A "Flow Free" puzzle consists of a positive integer $n$ and a set of (unordered) pairs of distinct vertices in the $n \times n$ grid graph such that each vertex is in at most one pair. A solution to such a puzzle is a set of undirected paths in the graph such that each vertex is in exactly one path and each path's set of ends is one of the puzzle's pairs of vertices. This image is an example of a Flow Free puzzle, and this image is an example of a solution to a different Flow Free puzzle.

Is the problem "Does there exist a solution to this Flow Free puzzle?" NP-hard? Does it matter whether $n$ is given in unary or binary?

  • $\begingroup$ Certainly the tricky constraint is covering all of the squares; otherwise, the problem would be solvable by a polynomial-time algorithm for the vertex-disjoint Menger problem. $\endgroup$ – David Eisenstat Oct 15 '14 at 4:51

In the terminology of Nikoli Puzzles this is known as "Nanbarinku" or "Numberlink". The description does not always explicitly mention all squares must be covered, but this is indeed the case in all solutions I checked.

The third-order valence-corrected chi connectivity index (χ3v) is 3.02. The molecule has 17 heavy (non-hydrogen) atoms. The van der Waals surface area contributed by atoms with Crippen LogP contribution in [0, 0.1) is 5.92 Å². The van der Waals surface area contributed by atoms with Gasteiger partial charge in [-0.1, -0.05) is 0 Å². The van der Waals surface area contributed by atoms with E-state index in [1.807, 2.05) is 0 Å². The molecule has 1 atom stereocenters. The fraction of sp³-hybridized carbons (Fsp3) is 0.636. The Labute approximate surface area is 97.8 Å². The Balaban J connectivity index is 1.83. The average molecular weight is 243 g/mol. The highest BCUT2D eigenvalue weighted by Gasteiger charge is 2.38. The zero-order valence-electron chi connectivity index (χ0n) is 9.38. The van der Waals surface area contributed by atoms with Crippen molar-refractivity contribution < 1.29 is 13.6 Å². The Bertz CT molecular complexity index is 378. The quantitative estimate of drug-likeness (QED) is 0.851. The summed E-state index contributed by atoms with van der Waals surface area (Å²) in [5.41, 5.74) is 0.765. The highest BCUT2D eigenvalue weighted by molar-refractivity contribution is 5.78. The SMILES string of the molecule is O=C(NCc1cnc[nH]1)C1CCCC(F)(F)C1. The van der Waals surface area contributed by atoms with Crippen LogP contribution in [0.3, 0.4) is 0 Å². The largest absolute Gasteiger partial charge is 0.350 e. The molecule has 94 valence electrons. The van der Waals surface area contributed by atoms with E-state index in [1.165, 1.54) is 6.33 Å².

According to Wikipedia Numberlink the problem is NP complete, with reference: Kotsuma, Kouichi; Takenaga, Yasuhiko (March 2010), NP-Completeness and Enumeration of Number Link Puzzle, IEICE technical report. Theoretical foundations of Computing 109 (465): 1–7

I did not check the fine print.

Added. Following a comment from domotorp, Numberlink usually has an additional constraint. Indeed, quoting from Adcock etal:

Our hardness result can be compared to two previous NP-hardness proofs: Lynch's 1975 proof without the “cover all vertices” constraint, and Kotsuma and Takenaga's 2010 proof when the paths are restricted to have the fewest possible corners within their homotopy class.

Adcock et al. Zig-Zag Numberlink is NP-Complete, Journal of Information Processing 23 (2015) 239-245, doi:10.2197/ipsjjip.23.239

  • $\begingroup$ This has an additional restriction, for the problem of the OP, see doi.org/10.2197/ipsjjip.23.239. $\endgroup$ – domotorp Dec 13 '16 at 12:16
  • $\begingroup$ @domotorp Thanks! I have copied your information to the original answer. $\endgroup$ – Hendrik Jan Dec 13 '16 at 16:01
  • $\begingroup$ It is interesting that graph planarity with fixed coordinates is in P, but adding grid space makes it NP-hard. Even for bipartite graph. $\endgroup$ – rus9384 Jan 17 '18 at 14:01

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